​Hidden in the paintings’ undertones are the unspoken stories of the citizens of these coasts, many of whom trace their heritage to the West Coast of Africa. It is the coastal population who have to adapt to new living conditions due to their direct exposure to extreme weather increasingly caused by climate change. Lagarrigue’s landscapes convey a subtle tension – the bountiful, beautiful shoreline is there, within reach, yet impossible to grasp; it’s a restricted space suggested by the paintings.

This exhibition closes 6/15/24.

Jun 122024
 

For James Isherwood’s paintings for Thaw at Seizan Gallery he has created strange and beautiful worlds with features both foreign and recognizable. According to the artist the work “examines the context of architecture, landscape, subconscious imagery, psychedelic alternate realities, time, memory and place”.

From the gallery-

Writing in Flash Art in 2020, critic Pier Luigi Sacco characterizes Isherwood as a “master of deception.” Buildings and structures are presiding features in Isherwood’s works. They become architectural protagonists through which Isherwood invents alternate realities, inviting the viewer into visual paradoxes in hyper-saturated palettes.

These structures that populate Isherwood’s paintings, alluding to David Hockney’s pools, are always presented absent of people. Sacco writes, “Despite their obvious allusion to stereotypical built forms, they are clearly not inhabited — or possibly even inhabitable.” This absence of human presence enables the viewer to inhabit the structure in a waking-dream space, transported through a cosmos of the imagination. This space has the capability to offer a duality of feeling: playful yet dangerous, otherworldly yet recognizable. Isherwood’s color palette, likewise, engages this duality, evoking everything from a drifting snowbank or a night sky to a chemical burn or a black hole.

While Isherwood begins his process by referencing visual material—often images of particular buildings—his rendering of this material lands the viewer on another astral plane entirely. His method is highly technical, while retaining an improvisational and serendipitous aspect. His technique utilizes washes and often hundreds of layers, also adding renderings that show the hand of a skilled draftsman. At the same time, his compositions allude to Magritte and other Surrealists through his playful, trickster choices.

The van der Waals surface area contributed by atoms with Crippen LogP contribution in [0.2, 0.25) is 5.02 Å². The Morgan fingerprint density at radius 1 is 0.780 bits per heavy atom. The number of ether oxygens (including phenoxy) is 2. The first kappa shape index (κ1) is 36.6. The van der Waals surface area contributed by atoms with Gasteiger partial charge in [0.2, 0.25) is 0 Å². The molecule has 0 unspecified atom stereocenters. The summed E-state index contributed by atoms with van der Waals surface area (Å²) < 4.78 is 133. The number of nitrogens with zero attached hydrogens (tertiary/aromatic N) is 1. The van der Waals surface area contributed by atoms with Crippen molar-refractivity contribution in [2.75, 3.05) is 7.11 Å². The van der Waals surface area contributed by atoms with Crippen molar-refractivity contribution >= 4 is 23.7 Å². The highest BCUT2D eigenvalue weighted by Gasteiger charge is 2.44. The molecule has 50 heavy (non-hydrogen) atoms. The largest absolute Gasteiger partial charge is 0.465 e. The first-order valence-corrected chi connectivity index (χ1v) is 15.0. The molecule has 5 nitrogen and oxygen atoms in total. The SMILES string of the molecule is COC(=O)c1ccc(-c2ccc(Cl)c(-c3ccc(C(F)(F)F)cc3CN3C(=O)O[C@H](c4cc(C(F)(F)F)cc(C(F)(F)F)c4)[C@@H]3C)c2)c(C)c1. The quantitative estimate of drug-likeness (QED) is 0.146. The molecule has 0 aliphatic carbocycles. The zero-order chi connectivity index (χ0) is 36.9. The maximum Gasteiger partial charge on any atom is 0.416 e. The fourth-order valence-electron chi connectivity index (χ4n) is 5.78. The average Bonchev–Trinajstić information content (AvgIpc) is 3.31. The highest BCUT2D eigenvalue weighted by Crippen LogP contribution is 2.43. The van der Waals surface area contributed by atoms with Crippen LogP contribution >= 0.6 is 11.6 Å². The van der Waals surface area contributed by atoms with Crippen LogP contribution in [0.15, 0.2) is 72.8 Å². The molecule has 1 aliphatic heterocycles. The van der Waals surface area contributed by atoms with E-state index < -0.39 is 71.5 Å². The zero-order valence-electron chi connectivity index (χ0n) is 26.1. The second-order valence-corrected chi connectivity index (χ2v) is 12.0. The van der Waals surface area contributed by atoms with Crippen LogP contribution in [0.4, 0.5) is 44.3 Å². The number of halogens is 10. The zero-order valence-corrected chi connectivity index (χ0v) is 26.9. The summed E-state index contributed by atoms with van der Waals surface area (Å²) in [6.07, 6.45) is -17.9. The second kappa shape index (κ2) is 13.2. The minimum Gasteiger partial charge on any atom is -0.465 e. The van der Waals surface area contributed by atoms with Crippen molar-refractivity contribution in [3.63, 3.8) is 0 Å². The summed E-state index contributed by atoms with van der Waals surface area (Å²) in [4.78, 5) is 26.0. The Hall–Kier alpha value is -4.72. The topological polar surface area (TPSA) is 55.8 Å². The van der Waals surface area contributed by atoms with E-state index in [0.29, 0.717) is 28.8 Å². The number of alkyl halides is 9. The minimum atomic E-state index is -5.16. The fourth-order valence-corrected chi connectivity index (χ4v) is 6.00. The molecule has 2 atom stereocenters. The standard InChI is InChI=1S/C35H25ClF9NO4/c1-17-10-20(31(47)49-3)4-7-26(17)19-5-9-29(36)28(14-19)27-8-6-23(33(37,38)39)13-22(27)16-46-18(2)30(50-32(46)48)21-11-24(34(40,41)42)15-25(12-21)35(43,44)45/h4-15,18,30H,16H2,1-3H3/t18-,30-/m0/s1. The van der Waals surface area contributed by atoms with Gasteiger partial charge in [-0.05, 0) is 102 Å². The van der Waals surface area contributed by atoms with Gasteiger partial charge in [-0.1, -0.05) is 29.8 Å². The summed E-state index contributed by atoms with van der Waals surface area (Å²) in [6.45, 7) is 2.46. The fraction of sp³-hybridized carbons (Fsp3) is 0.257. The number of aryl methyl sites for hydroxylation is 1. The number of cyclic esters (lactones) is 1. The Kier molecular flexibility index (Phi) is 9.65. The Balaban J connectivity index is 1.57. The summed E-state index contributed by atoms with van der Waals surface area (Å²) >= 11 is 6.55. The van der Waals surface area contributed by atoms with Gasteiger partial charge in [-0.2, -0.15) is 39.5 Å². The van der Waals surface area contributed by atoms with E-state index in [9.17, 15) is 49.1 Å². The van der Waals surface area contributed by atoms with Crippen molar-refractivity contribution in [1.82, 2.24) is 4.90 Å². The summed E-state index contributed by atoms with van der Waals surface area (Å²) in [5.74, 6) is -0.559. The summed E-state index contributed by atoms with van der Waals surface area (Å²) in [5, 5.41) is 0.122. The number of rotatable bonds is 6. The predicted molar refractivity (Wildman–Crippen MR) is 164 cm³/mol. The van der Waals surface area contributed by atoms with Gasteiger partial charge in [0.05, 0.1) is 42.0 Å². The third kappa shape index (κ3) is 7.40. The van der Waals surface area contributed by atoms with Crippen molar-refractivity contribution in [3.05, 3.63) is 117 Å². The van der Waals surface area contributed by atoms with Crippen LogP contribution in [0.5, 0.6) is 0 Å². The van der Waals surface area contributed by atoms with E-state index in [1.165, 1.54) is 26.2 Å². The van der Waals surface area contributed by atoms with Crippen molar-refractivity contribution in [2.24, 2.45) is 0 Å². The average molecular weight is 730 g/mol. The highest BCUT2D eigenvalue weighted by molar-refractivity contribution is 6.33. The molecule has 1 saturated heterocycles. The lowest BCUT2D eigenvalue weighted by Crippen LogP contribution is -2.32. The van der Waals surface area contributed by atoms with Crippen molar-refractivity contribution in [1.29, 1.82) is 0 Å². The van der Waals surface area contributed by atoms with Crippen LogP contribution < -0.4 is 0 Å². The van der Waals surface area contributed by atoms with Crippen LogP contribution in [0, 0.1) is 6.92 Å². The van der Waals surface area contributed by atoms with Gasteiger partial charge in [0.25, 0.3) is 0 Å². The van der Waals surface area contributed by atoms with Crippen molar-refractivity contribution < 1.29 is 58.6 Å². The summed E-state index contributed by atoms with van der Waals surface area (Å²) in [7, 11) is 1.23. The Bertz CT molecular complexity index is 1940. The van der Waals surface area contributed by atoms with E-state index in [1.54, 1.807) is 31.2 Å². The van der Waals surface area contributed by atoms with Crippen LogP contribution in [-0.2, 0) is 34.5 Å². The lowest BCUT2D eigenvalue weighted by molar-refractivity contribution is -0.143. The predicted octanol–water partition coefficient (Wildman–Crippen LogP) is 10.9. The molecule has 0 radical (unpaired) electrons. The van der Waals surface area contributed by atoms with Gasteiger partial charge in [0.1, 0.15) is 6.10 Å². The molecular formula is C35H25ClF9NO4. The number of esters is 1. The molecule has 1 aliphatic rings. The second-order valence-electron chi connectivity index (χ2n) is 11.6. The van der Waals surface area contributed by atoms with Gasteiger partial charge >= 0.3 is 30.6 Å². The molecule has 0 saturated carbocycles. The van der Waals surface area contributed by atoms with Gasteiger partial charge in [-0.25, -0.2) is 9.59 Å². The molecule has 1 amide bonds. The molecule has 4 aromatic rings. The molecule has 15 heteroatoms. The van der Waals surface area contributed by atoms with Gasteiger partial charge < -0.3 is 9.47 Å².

This exhibition represents a strong passage, following a highly inventive period in the pandemic lockdown, into a newly deepened visual vernacular of Isherwood’s own invention.

This exhibition is on view until 6/15/24.

Jun 072024
 


Kurimanzutto is currently showing two bodies of work from Argentinian artist Marta Minujín’s remarkable and varied career. The brightly colored soft sculptures are captivating but the darker pieces provide an intriguing balance.

From the press release-

“Easel painting is dead,” Marta Minujín explained in 1966, “Today man can no longer be satisfied with a static painting hanging on a wall. Life is too dynamic.” This pronouncement on painting’s demise centers a “death v. life” dialectic that propelled Minujín’s artistic experiments throughout the tumultuous 1960s. Her pursuit of a radically dynamic and temporal art that could, in her own words, “register changes that take place minute by minute” turned Minujín into a trailblazer of happenings, performances, participatory environments, and mass media art in her home country of Argentina as well as in France and the U.S.